2. For a really intense project involving hundreds of hours of handwork, I prefer a sampler style where each block is going to be different.  For all of the fun that I had making the design choices and watching them all come together as I stitched that first block, the joy and satisfaction have diminished considerably as I've been slogging away on multiples of the exact same block.  I still admire antique quilts that have multiples of the same appliqué block, and I'm not saying I'll never make one like that again, but I was drawn to the Sarah Fielke projects particularly because I knew the variety would stave off boredom and keep the project fun for me. 

As of right now, I have eight more of those little green leaves needing to be positioned, pinned, and sewn to the ninth Frankenwhiggish, and then I'll be moving on to making tulips with reverse appliquéd centers for eight blocks, then broderie perse rosebuds for eight blocks, and finally the stuffed berries for eight blocks.  Once the blocks are finished, I have some ideas about how I might set them but nothing is set in stone.  I might be so sick of the project by that point that I have to put it in time out until 2023...  

I'm hoping to completely finish the Deco and Retro '80s bed quilts and the Jingle wall hanging, make a start on each of the new BOMs (even if I don't keep up with the BOM schedules), and finish the Frankenwhiggish Rose appliqué Blocks in 2022.  I'm looking forward to learning about Sarah Fielke's preferred methods for appliqué but I'll adapt them as I see fit and may combine multiple methods, or choose one quilt for hand stitched appliqué and another one for machine appliqué.  I'm intrigued by a prepared edge appliqué technique one of my quilting friends shared with our bee a couple years ago, before the Plague of 2019/2020/2021/etc. broke up our in-person gatherings;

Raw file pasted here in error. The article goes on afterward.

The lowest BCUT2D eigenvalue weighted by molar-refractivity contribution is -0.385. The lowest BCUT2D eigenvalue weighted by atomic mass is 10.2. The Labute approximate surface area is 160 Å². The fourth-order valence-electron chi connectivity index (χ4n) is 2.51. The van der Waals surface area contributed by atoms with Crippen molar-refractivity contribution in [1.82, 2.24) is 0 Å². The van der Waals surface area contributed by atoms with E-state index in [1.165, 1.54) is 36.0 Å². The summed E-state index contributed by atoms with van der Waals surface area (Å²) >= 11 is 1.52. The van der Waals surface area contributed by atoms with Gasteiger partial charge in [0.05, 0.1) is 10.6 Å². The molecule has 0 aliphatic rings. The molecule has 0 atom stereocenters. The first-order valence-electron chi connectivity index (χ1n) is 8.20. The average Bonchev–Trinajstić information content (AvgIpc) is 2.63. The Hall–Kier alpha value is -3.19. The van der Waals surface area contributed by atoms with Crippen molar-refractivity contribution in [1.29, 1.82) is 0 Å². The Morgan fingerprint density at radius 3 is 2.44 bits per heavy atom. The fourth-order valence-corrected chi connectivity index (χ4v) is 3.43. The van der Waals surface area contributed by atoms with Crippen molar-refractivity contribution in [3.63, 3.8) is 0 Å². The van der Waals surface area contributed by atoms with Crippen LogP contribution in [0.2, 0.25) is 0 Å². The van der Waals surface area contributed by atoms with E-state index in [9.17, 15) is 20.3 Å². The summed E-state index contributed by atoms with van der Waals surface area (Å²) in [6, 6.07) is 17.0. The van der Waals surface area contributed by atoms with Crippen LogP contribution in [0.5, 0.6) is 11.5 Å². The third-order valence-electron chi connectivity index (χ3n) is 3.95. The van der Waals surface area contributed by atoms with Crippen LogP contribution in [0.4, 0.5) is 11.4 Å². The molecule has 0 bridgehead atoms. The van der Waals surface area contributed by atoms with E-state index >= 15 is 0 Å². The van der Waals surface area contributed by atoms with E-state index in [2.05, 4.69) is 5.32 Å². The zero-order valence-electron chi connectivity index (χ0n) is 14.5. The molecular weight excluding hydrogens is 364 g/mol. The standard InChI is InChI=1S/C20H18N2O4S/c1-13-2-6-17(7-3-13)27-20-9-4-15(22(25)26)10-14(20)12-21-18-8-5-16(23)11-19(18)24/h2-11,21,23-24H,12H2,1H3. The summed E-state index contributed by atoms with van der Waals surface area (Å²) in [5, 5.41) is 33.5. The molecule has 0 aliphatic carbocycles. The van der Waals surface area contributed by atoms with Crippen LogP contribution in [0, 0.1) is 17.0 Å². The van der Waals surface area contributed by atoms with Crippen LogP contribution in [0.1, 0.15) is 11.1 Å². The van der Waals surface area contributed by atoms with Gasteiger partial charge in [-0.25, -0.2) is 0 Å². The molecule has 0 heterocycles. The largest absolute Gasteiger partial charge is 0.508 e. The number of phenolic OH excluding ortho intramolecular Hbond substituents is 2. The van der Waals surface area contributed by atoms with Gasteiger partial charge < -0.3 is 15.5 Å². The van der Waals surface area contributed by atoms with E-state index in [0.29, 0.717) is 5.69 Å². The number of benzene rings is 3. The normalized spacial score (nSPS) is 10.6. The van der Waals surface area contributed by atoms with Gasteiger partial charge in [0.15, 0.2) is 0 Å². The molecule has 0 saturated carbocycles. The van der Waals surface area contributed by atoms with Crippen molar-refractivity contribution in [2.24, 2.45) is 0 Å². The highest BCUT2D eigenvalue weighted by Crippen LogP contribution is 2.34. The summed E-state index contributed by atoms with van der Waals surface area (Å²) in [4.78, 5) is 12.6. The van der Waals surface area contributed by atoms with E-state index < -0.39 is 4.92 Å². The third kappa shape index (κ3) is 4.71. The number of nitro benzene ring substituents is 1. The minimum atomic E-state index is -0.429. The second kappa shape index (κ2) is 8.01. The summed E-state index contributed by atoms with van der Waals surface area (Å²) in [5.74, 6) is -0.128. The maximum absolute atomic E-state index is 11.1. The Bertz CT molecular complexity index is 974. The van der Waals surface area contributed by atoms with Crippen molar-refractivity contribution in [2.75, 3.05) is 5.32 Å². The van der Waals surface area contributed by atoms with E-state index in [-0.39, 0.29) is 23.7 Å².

A Few of My Quilting Bee Peeps, Before the Plague: Jeri, MaryBeth, and Marguerite

In the photo above, Jeri (far left) is showing us how she uses leave-in washaway applique sheets for her hand stitched applique.  It's fusible on one side and has the consistency of a machine embroidery stabilizer or a nonwoven interfacing.  She traces her shapes onto the stabilizer product, cuts them out, and fuses them to her applique fabrics.  Then she cuts around them leaving a scant 1/4" turning allowance.  But then, instead of fiddling around with cups of liquid starch and paintbrushes and a blistering hot iron to turn the applique fabric edges around the stabilizer templates, she uses fabric glue stick to secure the raw edges directly to the back of the templates in a pinching, twisting motion around the shape.  

Back Side of Jeri's Tulip, Raw Edges Glue-Basted to Washaway Stabilizer, Ready to Stitch

This reminded me of how Harriet Hargrave uses fabric glue stick and freezer paper templates for her machine applique method, except that Harriet's freezer paper templates need to have the glue moistened and freezer paper templates ripped out through a snip in the backing fabric afterwards.  These applique sheets that Jeri uses are meant to be left in the quilt, washing away eventually if the finished quilt is washed.  Even if it's a Wash-This-Quilt-Over-My-Dead-Body kind of project, the leave-in stabilizers aren't sticky or stiff and I really like the way they enhance the dimensionality of Jeri's appliqué.  It's not puffy like trapunto, just a little less flat than appliqué without the use of this product.